Appreciate It [on KS Friday]

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Yesterday we drove the Kettle Moraine Scenic Drive to see the fall leaves. It was our anniversary gift to each other. A day off. A day away. A conscious decision to step out of the busy-list of to-dos, the concerns and stresses, the tug and pull and demands…. What could be a better gift to each other than presence with each other. Time less wandering with intent to appreciate.

Every Breath could be the soundtrack of our gift-drive. The crisp air, the glow of the leaves (“Look at that hillside!” she gasped). An utter appreciation of all things passing. Every Breath.

On another note, if the cello line in this piece doesn’t kill you, then you need to take the Kettle Moraine Scenic Drive and wake up. Kerri’s compositions were made to be played with the rich depth of a symphony. Every Breath will make you catch your breath. It’s gorgeous like the leaves.

 

EVERY BREATH on the album AS IT IS available on iTunes and CDBaby

 

read Kerri’s blog post about EVERY BREATH

 

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every breath/as it is ©️ 2004 kerri sherwood

Fly Between The Poles [on DR Thursday]

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a morsel from ‘angel.’ kerri calls it ‘you can’t hold the sun’

Icarus‘ wings were made of wax and feathers. His father, Daedalus, made them so he and Icarus could escape their imprisonment. Before taking flight, Daedalus warned Icarus not to fly too low nor too high. Icarus flew too close to the sun, the wax melted and his wings fell apart. He fell from the sky and drowned.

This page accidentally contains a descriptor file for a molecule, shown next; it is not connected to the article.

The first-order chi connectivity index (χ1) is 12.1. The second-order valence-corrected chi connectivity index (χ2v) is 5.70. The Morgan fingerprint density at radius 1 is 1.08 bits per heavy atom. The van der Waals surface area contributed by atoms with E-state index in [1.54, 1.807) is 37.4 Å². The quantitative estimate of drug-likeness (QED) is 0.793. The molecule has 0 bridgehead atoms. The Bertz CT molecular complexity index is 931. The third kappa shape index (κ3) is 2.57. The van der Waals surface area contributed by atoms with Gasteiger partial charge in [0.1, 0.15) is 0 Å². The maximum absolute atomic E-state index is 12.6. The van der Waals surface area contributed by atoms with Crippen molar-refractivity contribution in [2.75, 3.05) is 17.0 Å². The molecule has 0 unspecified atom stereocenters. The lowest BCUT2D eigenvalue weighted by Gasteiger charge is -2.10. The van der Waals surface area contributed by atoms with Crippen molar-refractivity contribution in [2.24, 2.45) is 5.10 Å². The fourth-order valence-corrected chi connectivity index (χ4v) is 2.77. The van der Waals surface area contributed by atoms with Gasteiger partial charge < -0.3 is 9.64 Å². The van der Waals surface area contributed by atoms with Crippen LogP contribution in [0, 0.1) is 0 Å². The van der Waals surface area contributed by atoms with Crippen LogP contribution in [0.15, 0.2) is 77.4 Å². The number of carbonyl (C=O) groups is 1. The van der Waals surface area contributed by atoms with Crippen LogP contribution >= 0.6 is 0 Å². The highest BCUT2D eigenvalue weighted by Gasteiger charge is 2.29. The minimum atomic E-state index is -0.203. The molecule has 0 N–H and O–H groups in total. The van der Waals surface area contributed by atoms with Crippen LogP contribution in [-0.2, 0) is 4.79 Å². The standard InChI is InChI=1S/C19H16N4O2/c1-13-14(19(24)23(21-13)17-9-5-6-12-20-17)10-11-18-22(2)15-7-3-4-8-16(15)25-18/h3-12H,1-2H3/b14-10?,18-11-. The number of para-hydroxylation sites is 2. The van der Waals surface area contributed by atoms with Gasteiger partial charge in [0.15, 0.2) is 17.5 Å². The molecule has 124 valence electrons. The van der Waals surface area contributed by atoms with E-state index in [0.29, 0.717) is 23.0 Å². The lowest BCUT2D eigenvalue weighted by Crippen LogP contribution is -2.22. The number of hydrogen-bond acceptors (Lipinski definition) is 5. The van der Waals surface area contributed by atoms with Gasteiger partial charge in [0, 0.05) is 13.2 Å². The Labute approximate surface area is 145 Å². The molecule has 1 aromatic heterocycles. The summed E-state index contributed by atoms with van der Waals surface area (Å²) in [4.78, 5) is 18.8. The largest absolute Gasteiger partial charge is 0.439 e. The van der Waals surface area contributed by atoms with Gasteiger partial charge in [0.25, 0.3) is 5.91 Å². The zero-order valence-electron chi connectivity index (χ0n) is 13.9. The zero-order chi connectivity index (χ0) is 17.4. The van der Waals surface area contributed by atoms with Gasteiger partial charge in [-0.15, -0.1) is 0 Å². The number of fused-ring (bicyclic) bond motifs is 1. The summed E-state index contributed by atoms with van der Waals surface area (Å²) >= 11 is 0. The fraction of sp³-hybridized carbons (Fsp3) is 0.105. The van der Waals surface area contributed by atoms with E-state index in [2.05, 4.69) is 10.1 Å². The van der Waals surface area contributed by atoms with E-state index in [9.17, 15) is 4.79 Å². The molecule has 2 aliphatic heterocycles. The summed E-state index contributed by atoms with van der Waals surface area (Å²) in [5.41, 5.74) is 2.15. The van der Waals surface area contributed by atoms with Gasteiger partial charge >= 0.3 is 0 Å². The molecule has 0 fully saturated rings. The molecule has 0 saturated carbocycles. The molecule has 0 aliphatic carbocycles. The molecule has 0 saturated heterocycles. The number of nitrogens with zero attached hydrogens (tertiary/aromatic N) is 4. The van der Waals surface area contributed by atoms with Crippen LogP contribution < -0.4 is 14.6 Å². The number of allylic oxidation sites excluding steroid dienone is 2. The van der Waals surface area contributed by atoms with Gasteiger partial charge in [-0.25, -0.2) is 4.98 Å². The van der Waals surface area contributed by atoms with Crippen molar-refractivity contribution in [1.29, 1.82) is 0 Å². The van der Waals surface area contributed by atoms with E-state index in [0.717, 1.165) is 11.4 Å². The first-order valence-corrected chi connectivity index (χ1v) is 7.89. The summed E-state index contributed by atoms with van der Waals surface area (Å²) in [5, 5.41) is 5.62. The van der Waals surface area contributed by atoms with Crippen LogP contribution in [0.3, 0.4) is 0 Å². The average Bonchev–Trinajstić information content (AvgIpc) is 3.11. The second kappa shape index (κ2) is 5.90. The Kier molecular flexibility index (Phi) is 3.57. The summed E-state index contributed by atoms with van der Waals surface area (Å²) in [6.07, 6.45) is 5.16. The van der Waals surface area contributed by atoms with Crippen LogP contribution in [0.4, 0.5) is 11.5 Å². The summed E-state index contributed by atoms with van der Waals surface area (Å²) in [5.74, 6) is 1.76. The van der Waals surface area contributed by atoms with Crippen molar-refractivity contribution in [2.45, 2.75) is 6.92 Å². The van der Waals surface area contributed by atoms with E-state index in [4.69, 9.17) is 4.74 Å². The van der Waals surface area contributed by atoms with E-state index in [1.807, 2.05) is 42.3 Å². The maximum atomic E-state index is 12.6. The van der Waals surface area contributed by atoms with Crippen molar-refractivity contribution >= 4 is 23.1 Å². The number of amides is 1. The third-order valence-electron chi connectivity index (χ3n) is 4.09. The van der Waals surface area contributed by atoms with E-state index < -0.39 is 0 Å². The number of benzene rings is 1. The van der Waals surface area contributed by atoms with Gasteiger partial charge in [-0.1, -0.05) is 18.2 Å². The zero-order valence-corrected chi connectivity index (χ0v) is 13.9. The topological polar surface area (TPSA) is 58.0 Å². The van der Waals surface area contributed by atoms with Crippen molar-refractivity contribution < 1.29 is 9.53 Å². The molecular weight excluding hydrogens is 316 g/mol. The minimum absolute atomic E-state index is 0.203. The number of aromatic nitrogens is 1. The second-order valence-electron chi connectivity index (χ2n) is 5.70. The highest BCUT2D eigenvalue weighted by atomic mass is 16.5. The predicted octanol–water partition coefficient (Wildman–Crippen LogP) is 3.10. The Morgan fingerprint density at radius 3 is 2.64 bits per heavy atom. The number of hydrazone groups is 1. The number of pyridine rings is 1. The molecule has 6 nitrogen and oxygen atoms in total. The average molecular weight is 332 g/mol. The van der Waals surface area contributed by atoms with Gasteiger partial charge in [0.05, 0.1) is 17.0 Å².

We see most of the Greek stories sifted through a post-Greek moralistic lens. Fly to high, hubris. Fly too low, complacency. The world as defined by polarities. Heaven, hell. Good, bad. Right, wrong. There’s another possibility.

Quinn used to tell me that the point of all the world’s religions, the message in all the great stories, is to find the middle way. To live in the center. This world, he said, will try its best to tug you to the extremes. It will dose you with propaganda, half truths. It will glorify US and demonize THEM. It will bamboozle you into twisted notions like ‘the dehumanization of others is okay.’ It is the lucky person that realizes that it is impossible to strip others of their humanity without also losing their own. Polarities are like that.

So, seek balance. Walk between the tug of the poles. It is the point of presence – live here, not in the scary future nor the regrettable past. Fly, not too close to either pole, but through the middle. Now. It’s possibly the point of the story.

This morsel is called You Can’t Hold The Sun. It’s true. You can’t stop time. No moth can withstand the flame. The sun will melt your waxy wings. The sea will make your feathers heavy with dew. Either way, you fall.

In the face of too much moralizing, Kerri will say, “If it’s not about kindness or joy, it’s not about anything.” That’s a statement from the center. I like to think that this center place, this middle way that Quinn told me about, is what we call love.

 

 

 

 

www.kerrianddavid.com

 

you can’t hold the sun/angel ©️ 2018/2004 David Robinson

Split Your Bark [on merely-a-thought Monday]